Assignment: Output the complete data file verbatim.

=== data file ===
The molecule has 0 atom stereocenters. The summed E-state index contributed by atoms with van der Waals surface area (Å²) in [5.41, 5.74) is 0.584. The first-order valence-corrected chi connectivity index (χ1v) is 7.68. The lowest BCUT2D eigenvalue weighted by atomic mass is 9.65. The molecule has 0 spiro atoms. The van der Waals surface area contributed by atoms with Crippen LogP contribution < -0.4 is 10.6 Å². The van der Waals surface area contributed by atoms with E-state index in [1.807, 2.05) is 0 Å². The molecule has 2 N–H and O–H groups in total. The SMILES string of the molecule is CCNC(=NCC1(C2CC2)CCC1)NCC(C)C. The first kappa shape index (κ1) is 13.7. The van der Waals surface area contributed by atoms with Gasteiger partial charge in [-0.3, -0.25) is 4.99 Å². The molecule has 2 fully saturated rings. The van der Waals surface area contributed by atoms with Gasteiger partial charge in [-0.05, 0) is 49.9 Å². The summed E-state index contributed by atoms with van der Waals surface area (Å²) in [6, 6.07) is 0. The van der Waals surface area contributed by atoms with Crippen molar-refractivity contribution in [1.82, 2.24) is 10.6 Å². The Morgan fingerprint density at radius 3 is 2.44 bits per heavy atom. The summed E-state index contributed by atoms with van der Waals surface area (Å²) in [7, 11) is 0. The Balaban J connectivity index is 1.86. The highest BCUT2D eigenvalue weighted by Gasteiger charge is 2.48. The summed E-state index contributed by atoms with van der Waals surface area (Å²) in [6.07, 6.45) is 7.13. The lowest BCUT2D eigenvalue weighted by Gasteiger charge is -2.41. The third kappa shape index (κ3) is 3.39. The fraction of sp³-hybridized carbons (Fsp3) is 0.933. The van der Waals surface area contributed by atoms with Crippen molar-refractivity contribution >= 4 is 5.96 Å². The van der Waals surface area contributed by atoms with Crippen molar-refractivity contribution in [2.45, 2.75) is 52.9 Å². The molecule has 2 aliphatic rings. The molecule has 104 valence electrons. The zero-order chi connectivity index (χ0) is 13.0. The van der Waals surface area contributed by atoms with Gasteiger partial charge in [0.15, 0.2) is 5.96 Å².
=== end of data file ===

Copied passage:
The molecule has 0 atom stereocenters. The summed E-state index contributed by atoms with van der Waals surface area (Å²) in [5.41, 5.74) is 0.584. The first-order valence-corrected chi connectivity index (χ1v) is 7.68. The lowest BCUT2D eigenvalue weighted by atomic mass is 9.65. The molecule has 0 spiro atoms. The van der Waals surface area contributed by atoms with Crippen LogP contribution < -0.4 is 10.6 Å². The van der Waals surface area contributed by atoms with E-state index in [1.807, 2.05) is 0 Å². The molecule has 2 N–H and O–H groups in total. The SMILES string of the molecule is CCNC(=NCC1(C2CC2)CCC1)NCC(C)C. The first kappa shape index (κ1) is 13.7. The van der Waals surface area contributed by atoms with Gasteiger partial charge in [-0.3, -0.25) is 4.99 Å². The molecule has 2 fully saturated rings. The van der Waals surface area contributed by atoms with Gasteiger partial charge in [-0.05, 0) is 49.9 Å². The summed E-state index contributed by atoms with van der Waals surface area (Å²) in [6, 6.07) is 0. The van der Waals surface area contributed by atoms with Crippen molar-refractivity contribution in [1.82, 2.24) is 10.6 Å². The Morgan fingerprint density at radius 3 is 2.44 bits per heavy atom. The summed E-state index contributed by atoms with van der Waals surface area (Å²) in [7, 11) is 0. The Balaban J connectivity index is 1.86. The highest BCUT2D eigenvalue weighted by Gasteiger charge is 2.48. The summed E-state index contributed by atoms with van der Waals surface area (Å²) in [6.07, 6.45) is 7.13. The lowest BCUT2D eigenvalue weighted by Gasteiger charge is -2.41. The third kappa shape index (κ3) is 3.39. The fraction of sp³-hybridized carbons (Fsp3) is 0.933. The van der Waals surface area contributed by atoms with Crippen molar-refractivity contribution >= 4 is 5.96 Å². The van der Waals surface area contributed by atoms with Crippen molar-refractivity contribution in [2.45, 2.75) is 52.9 Å². The molecule has 2 aliphatic rings. The molecule has 104 valence electrons. The zero-order chi connectivity index (χ0) is 13.0. The van der Waals surface area contributed by atoms with Gasteiger partial charge in [0.15, 0.2) is 5.96 Å².